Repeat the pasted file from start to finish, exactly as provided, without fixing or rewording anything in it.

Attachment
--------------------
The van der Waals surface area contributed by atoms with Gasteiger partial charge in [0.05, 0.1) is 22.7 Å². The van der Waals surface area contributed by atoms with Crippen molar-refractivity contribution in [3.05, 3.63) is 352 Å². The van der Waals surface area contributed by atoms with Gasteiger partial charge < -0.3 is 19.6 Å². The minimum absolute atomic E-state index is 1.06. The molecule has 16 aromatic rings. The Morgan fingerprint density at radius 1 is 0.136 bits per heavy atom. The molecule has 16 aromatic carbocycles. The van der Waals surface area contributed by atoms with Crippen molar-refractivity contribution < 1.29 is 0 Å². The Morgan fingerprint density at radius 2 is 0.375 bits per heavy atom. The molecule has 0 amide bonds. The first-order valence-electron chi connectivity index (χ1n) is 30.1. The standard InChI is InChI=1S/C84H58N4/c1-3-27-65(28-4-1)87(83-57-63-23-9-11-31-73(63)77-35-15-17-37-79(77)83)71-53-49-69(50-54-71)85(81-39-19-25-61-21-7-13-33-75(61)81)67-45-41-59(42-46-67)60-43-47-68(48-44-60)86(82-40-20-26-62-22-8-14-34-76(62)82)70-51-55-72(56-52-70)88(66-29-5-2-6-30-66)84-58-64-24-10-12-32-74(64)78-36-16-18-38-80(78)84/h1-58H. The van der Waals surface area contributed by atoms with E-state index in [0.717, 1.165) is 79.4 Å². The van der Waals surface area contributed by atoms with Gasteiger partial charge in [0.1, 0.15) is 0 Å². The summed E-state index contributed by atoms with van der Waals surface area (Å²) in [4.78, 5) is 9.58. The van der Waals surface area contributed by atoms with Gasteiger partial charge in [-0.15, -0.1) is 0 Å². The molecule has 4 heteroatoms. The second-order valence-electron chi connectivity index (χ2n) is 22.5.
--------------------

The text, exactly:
The van der Waals surface area contributed by atoms with Gasteiger partial charge in [0.05, 0.1) is 22.7 Å². The van der Waals surface area contributed by atoms with Crippen molar-refractivity contribution in [3.05, 3.63) is 352 Å². The van der Waals surface area contributed by atoms with Gasteiger partial charge < -0.3 is 19.6 Å². The minimum absolute atomic E-state index is 1.06. The molecule has 16 aromatic rings. The Morgan fingerprint density at radius 1 is 0.136 bits per heavy atom. The molecule has 16 aromatic carbocycles. The van der Waals surface area contributed by atoms with Crippen molar-refractivity contribution < 1.29 is 0 Å². The Morgan fingerprint density at radius 2 is 0.375 bits per heavy atom. The molecule has 0 amide bonds. The first-order valence-electron chi connectivity index (χ1n) is 30.1. The standard InChI is InChI=1S/C84H58N4/c1-3-27-65(28-4-1)87(83-57-63-23-9-11-31-73(63)77-35-15-17-37-79(77)83)71-53-49-69(50-54-71)85(81-39-19-25-61-21-7-13-33-75(61)81)67-45-41-59(42-46-67)60-43-47-68(48-44-60)86(82-40-20-26-62-22-8-14-34-76(62)82)70-51-55-72(56-52-70)88(66-29-5-2-6-30-66)84-58-64-24-10-12-32-74(64)78-36-16-18-38-80(78)84/h1-58H. The van der Waals surface area contributed by atoms with E-state index in [0.717, 1.165) is 79.4 Å². The van der Waals surface area contributed by atoms with Gasteiger partial charge in [0.1, 0.15) is 0 Å². The summed E-state index contributed by atoms with van der Waals surface area (Å²) in [4.78, 5) is 9.58. The van der Waals surface area contributed by atoms with Gasteiger partial charge in [-0.15, -0.1) is 0 Å². The molecule has 4 heteroatoms. The second-order valence-electron chi connectivity index (χ2n) is 22.5.